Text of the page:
7. How might you conduct a Bible study using the brochure?
7 How to Conduct the Study: We could begin the discussion by reading the numbered question in bold print. Next, read the paragraph and the scripture(s) in italics. Use tactful questions to help the householder understand what the scriptures mean. Then, before moving on to the next section, ask the householder to answer the question in bold print, to make sure he understands. For the first few visits, it may be best to consider just one of the questions in bold print. In time, we may be able to lengthen the discussions to include an entire lesson.
8. How should we introduce scriptures, and why?
8 Scripture citations that are preceded by the word “read” are the ones that most directly answer the question in bold print. When introducing a scripture, avoid saying, “The apostle Paul wrote” or, “Notice what Jeremiah foretold.” The householder might think that we are reading the words of mere humans. It would be better to say, “The Word of God says” or, “Notice what the Bible foretold.”
9. Should all the cited scriptures be read during the study?
9 Should we read all the cited scriptures or only the “read” scriptures? Be guided by the circumstances. None of the cited texts are there simply to show where a thought is found in the Bible. Each one contains information that is worth discussing. But in some cases, the student’s lack of time, interest, or reading ability may suggest that we look up only the “read” scriptures.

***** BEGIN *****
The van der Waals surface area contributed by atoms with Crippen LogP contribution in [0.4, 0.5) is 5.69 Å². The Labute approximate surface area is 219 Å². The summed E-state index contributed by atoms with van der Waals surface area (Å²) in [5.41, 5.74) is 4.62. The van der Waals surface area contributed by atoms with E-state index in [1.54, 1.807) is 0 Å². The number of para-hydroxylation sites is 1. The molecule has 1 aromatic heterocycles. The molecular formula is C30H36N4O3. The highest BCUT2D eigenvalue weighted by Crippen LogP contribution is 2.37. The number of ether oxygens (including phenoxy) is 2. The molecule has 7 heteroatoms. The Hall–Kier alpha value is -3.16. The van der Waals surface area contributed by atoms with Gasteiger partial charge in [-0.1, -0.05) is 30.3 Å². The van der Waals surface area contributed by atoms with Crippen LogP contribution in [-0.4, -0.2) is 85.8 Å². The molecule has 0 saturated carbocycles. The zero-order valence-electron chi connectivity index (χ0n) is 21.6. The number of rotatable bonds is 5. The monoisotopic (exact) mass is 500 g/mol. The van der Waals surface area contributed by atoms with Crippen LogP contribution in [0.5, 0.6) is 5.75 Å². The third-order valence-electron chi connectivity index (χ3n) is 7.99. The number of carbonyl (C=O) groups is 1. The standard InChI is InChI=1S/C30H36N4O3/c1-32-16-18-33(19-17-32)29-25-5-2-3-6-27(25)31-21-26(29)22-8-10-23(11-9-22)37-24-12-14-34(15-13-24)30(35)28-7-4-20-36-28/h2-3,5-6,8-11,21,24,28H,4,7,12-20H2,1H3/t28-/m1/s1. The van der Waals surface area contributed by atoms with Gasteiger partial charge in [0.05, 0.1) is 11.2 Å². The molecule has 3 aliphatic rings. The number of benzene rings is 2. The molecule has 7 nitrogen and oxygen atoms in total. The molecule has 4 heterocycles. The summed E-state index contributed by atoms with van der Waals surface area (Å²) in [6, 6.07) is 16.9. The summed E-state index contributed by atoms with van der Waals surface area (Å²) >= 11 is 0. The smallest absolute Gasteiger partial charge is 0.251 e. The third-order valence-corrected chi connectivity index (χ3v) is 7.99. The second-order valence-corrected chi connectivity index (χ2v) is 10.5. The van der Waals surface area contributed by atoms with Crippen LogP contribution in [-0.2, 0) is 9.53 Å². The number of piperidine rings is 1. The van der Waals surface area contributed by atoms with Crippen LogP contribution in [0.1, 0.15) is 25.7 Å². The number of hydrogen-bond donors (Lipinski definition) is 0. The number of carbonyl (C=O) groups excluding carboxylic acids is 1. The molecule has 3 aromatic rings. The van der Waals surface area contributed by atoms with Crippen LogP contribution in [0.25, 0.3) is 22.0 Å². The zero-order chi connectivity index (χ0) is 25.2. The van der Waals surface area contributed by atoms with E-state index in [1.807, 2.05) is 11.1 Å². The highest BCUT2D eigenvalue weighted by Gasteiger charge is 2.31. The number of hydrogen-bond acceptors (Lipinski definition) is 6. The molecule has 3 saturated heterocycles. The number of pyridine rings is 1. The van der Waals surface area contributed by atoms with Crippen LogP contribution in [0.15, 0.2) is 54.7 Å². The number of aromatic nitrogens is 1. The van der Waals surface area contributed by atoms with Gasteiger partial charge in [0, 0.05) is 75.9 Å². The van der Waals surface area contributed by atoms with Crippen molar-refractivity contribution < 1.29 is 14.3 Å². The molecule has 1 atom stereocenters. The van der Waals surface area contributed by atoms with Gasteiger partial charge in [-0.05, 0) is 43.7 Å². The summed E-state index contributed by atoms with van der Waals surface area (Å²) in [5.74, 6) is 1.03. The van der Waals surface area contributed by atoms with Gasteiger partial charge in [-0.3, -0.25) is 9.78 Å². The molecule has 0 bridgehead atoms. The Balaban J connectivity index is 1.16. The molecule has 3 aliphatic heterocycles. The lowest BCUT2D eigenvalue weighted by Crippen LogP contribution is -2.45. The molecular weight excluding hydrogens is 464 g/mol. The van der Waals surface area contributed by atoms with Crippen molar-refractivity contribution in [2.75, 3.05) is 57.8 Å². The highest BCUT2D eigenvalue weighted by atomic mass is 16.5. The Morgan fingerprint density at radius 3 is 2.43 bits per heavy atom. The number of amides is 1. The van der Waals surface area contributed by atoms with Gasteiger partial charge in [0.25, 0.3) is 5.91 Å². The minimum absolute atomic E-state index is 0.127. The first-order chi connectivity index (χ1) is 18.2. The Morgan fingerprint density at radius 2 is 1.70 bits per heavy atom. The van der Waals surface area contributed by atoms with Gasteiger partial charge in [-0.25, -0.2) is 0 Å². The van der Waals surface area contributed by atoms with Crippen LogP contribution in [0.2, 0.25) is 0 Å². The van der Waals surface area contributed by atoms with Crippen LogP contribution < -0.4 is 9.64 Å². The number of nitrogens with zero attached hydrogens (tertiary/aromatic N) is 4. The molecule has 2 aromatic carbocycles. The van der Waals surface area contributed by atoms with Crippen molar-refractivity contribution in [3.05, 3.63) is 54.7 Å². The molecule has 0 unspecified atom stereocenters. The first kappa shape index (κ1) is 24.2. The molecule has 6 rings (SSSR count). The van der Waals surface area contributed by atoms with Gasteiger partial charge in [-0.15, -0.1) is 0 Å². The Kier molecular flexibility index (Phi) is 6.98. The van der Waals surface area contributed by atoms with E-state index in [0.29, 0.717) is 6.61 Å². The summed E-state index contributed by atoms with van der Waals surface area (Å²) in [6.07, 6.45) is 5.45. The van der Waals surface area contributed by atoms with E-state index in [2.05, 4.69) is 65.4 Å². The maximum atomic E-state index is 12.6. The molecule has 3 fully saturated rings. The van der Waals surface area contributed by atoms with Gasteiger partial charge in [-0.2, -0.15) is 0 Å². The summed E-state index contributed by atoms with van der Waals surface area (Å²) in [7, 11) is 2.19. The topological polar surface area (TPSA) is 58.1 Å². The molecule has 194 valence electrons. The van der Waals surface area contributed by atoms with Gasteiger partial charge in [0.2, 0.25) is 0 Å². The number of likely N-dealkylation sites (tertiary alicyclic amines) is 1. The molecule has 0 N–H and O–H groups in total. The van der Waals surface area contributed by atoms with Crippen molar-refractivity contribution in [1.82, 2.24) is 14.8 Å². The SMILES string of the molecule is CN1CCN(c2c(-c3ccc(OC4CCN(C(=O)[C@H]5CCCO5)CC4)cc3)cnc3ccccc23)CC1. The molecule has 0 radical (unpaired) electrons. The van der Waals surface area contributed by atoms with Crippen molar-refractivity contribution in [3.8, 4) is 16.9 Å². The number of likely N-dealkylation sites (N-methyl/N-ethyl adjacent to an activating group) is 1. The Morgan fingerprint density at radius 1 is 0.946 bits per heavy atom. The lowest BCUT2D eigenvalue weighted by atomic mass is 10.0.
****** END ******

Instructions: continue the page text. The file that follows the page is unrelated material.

10. At what point can we switch the study to the Bible Teach book?
10 When to Switch to the Bible Teach Book: After several discussions and once we have established a good routine, we can either switch to the Bible Teach book or continue in the Good News brochure until we have completed it. Publishers can use their judgment to decide when to switch. Once we switch to the Bible Teach book, must we start from the beginning? There are no rules on this. Each person is different. However, most students will benefit by going over the same subjects again in more detail in the Bible Teach book.
11. Why should we make good use of this new brochure?
11 In a world where good news is scarce, we have the grand privilege of declaring the best news possible—that God’s Kingdom rules and that it will soon usher in a new world where righteousness is to dwell! (Matt. 24:14; 2 Pet. 3:13) We are confident that many who hear this message will echo these inspired words: “How comely upon the mountains are the feet of the one bringing good news, the one publishing peace, the one bringing good news of something better, the one publishing salvation, the one saying to Zion: ‘Your God has become king!’” (Isa. 52:7) May we use this new brochure to bring good news from God to thirsting ones in our territory!
[Box on page 5]
Where People Are Skeptical About God and the Bible:
● In some areas, publishers find that the words “God” and “Bible” are conversation stoppers. In that case, on the initial visit, it may be best to discuss topics that are of local concern, such as the need for good government, where to get practical help for families, and what the future holds. Perhaps the Good News brochure can be introduced after we have had several conversations considering how we know that God exists and why the Bible is trustworthy.
[Box on page 6]
When Going From House to House: